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I chose my eyes and my hair and my face. I chose where I’m from and what I’ve done. I chose my name.

Despite its cinematic presentation (and what cinematic presentation it is!), Mass Effect is rooted in the Western RPG tradition (whether or not it actually is a Western RPG first and not a third-person action game with elements of western RPGs ala Deus Ex), which means players have a significant influence on how their character acts within the game–after all, the game was developed by Bioware, best known for Baldur’s Gate, Neverwinter Nights, and Knights of the Old Republic, the epitome of Western RPG tradition. Mass Effect begins with a player choosing their name, physical appearance, and history. Before the opening cutscene finishes the player is already presented with their first choice: will they chastise a sarcastic crew member or listen to their concerns?

Those who have played Bioware’s other games know the drill. The first two-thirds of Mass Effect play like a better, Star Wars-less version of Knights of the Old Republic. The plot is authored, and so are the menu of your character’s responses, but you do have a menu of responses. You always have the choice: fight or negotiate. Kill or don’t. Or, of course, don’t do anything at all, for the myriad side quests. It may not be much of a choice, but combined with the custom appearance and custom “talents” (AKA skills, spells, whatever you level up when you level up in an RPG), most players come to feel a sense of authorship over their character, a sense that they are their character. That’s (generally) the point of Western RPGs, in the way it is absolutely not in their Japanese counterparts.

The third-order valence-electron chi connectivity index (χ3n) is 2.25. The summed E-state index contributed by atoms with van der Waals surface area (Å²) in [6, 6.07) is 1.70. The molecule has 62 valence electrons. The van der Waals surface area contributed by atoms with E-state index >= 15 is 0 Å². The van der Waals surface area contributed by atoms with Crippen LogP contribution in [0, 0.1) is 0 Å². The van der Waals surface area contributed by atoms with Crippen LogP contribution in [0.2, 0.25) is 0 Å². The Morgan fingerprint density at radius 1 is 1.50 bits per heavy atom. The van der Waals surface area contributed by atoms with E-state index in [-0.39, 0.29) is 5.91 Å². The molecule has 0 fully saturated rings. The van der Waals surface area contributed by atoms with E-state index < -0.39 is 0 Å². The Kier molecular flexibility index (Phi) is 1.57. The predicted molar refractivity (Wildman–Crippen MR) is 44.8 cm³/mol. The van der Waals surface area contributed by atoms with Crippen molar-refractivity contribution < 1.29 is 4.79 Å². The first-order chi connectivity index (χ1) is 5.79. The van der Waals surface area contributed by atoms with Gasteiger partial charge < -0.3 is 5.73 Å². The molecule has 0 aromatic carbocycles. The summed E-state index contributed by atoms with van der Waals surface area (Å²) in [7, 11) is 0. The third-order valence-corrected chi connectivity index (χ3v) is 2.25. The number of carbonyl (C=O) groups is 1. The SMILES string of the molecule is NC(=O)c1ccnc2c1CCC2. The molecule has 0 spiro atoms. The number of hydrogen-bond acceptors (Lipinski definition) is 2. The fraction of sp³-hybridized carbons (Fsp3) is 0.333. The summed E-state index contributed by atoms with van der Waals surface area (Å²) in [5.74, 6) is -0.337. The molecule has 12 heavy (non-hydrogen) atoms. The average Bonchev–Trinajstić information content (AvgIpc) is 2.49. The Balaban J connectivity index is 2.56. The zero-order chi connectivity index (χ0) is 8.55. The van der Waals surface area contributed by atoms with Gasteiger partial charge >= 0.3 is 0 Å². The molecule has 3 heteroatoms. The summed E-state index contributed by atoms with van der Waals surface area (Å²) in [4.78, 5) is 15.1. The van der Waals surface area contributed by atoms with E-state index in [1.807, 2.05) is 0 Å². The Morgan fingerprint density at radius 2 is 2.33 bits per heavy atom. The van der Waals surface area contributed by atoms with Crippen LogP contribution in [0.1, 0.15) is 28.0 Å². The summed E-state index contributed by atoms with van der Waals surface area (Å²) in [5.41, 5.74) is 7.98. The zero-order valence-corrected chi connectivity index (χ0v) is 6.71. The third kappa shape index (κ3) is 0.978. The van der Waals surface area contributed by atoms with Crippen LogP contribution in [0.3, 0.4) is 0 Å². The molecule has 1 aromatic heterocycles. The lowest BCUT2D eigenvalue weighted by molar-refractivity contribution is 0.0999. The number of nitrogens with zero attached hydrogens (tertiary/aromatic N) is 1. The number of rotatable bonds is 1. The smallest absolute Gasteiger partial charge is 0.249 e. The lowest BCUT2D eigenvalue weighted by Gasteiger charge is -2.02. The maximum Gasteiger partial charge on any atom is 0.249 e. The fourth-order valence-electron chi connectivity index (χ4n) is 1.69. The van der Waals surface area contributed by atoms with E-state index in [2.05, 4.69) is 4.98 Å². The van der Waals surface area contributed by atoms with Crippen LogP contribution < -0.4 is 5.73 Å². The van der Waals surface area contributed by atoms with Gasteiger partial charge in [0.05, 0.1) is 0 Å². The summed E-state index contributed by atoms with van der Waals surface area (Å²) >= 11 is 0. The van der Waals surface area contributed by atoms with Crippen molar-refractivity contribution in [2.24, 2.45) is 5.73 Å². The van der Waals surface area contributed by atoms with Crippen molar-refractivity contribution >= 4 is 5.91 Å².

At the conclusion of the introductory mission, the player’s character is affected by an alien “beacon” and experiences a vision. A player only sees quick cuts of unintelligible images, but when approached by party members, the character starts talking about killer robots and mass extinction. It’s a startling disconnect between player and character, but digestable: alright, so that’s what it was, what now? But the disconnect doesn’t go away; it grows. As the player continues through the game, the character expresses more and more certainty that the killer robots from the vision are the real threat, not the renegade special forces operative the character has been persuing, going so far as to demand action from the Council that rules most of the galaxy. The Council’s response is predictable: you had a vision. We’ll wait for a bit more evidence before starting a war.

The problem with this was that I thought the same thing. Following the “paragon” path (the “good” way, which also emphasizes cooperation), I wanted to agree with the Council, agree to look for further evidence first, agree to continue searching for the rogue operative. But the options presented to me were: demand the Council take action against the killer robot threat, or demand it nicely.

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A new plan of attack involves more shorter posts, so that there aren’t months without anything. I stayed away from that here before because I keep really short thoughts to Facebook status updates (would be Twitters if I had any friends on Twitter, but I don’t), but there’s a place between rambling essays and one sentence thoughts that I hope I can use to good effect in the future. In the meantime, a few quick shots:

  • Pushing Daisies be dead. Terrible, horrible, depressing, expected. On the very minor positive side, Bryan Fuller may well end up running Heroes and perhaps save it from the abysmal joke it’s become. (During Heroes’ second season, the first time I watched the show as it aired, I repeatedly took it to task for ugly sexism until I eventually concluded it was just lazy writing, not actual misogyny, and gave up. This is still the case, and still one of the few things I actively despise about the show. Please save it, Bryan Fuller. Make it whimsy and fun!)